emy in the rear, had they fortified a bay called Palm-
iste which is the best place for landing.
We learnt from prisoners that they had determined
to defend this Bay and at 7.0 that morning, they sent
out 200 men for this purpose;on seeing that our troops
had already occupied all the Bay, they promptly re-
turned to the Fort.
Monsieur le Marquis de Grancey, a senior general
officer, had asked for the command on land but it was
necessary so to order the ships at anchor in battle ar-
ray as to maintain an attack on the Fort and also to
repulse the Dutch ships,should they appear and attack
as reported, so he was not allowed to land that day.
On the 7th and 8th, the rest of the troops were
landed, (who altogether amounted to about 950 men
without officers) the ammunition, provisions, mortars,
bombs, cannon and equipment necessary for an attack.
This is almost an endless business when everything
has to be carried by hand or on the backs of men along
a path about one and a half leagues.
This path had to be made through woods by axe
and bill, through ravines and over steep hills as the
enemy had destroyed the road which we had made be-
fore and the rains had made everything into a bog.
These labours have been so great all the time,
from the disembarkation of the troops to the time of
re-embarkation, that it is difficult to give any ade-
quate description of these continuous travails; general
officers being as much involved as the humblest sol-
This difficult path had to be traversed at least
once or twice a day. Along it are four or five ravines

or river mouths which have to be waded through with
water to the waist.
On the 9th, the troops camped on a hill about 600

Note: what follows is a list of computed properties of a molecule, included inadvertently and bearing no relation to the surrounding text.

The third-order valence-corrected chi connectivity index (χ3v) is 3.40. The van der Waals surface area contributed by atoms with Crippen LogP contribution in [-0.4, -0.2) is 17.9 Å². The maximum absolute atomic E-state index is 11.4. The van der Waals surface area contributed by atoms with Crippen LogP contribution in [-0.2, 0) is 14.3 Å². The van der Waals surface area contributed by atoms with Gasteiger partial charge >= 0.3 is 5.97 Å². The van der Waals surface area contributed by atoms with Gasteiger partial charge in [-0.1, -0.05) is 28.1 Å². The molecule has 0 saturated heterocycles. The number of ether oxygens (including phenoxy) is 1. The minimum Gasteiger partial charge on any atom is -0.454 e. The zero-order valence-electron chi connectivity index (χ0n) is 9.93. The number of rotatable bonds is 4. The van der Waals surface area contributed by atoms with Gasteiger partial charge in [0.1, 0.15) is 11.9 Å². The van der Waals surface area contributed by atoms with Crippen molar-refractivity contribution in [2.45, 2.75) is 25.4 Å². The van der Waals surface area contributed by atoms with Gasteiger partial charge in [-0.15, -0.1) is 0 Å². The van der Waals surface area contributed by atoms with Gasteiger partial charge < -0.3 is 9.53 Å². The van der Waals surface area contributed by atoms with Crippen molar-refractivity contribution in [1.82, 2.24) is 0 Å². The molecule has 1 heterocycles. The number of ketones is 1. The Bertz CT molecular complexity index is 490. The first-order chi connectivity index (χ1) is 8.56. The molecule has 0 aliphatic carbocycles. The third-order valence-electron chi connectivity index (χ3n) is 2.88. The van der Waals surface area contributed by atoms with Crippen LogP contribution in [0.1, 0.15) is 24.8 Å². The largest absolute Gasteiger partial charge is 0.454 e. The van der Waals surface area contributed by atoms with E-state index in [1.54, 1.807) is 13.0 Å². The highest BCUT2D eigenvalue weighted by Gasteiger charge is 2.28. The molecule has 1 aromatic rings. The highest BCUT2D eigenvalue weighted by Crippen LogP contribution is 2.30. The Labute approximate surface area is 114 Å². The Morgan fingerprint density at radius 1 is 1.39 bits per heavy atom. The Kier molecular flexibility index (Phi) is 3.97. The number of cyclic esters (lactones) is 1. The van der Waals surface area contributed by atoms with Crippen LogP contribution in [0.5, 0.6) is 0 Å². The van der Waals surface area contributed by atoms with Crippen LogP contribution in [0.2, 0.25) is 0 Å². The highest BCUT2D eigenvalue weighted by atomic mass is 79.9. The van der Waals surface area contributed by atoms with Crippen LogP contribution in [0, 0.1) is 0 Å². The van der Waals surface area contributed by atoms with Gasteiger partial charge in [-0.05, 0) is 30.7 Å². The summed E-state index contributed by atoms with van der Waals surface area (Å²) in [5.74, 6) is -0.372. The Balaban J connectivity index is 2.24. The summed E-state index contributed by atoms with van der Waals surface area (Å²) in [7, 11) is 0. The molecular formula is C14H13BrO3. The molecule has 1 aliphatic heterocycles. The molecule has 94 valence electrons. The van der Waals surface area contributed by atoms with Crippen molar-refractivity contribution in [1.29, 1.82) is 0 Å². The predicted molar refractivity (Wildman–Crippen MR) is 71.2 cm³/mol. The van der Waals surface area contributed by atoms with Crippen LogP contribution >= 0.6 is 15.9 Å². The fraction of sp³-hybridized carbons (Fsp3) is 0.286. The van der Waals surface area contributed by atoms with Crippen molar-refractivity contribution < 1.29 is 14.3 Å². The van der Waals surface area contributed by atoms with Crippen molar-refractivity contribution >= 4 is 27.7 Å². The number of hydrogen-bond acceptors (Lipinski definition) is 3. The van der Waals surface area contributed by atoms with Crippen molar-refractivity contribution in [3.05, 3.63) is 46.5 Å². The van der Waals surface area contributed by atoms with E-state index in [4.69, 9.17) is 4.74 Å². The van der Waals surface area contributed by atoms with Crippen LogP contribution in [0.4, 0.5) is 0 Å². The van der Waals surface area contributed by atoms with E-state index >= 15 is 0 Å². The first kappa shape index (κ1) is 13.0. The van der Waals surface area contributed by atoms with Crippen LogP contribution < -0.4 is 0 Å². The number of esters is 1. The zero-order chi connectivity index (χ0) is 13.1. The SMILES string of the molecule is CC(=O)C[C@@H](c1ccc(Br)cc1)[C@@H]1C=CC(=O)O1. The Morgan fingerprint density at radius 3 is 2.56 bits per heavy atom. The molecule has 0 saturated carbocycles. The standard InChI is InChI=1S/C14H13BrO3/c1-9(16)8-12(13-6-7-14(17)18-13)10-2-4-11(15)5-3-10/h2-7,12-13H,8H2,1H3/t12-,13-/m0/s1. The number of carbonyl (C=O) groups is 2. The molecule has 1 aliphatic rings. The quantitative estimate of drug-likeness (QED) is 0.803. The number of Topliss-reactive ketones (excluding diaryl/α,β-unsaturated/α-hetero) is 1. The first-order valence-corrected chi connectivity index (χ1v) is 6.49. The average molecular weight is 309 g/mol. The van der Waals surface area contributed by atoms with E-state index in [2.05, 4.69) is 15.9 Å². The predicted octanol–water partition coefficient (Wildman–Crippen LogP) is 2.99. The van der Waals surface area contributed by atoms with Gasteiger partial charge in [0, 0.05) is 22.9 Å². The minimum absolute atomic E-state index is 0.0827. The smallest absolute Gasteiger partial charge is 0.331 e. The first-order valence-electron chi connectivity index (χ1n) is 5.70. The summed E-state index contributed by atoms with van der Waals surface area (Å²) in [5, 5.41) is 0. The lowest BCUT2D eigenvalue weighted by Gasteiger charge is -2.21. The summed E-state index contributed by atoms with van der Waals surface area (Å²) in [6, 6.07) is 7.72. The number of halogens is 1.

paces from the Fort. On this date also, Monsieur the
Vice Admiral sent Monsieur Gassaud to Admiral Binck-
es with a request that he should not force the French
people in the Island to join his troops and make them
fight against their own countrymen. The Vice Admiral
warned him that there were already 400 Dutch prison-
ers taken at Viapoque and at Cape Verde whom he would
deal with severely if Monsieur Binckes continued to
violate natural rights.
The Admiral replied, expressing great respect for
the French King, and added that the best evidence he
could supply that he offered no violence to the French
residents of the Island, was that they were walking a-
bout freely, without restraint, daily along the shore
within the Vice Admiral's view.
As Monsieur de Gassaud was leaving, Monsieur de
Binckes jokingly asked him why Monsieur the Vice Ad-
miral did not do him the honour of summoning him to
surrender as in the last campaign.
Actually, the Dutch relied greatly on the heavy
rains which were not yet over. The garrison comprised
about 900 men, or a bit more, the Commissary having
stated that each day he issued 1,000 rations of which
600 were in the Fort and 300 in the ships, anchored as
near as possible to the shore.
In spite of the difficulties, which I have mention-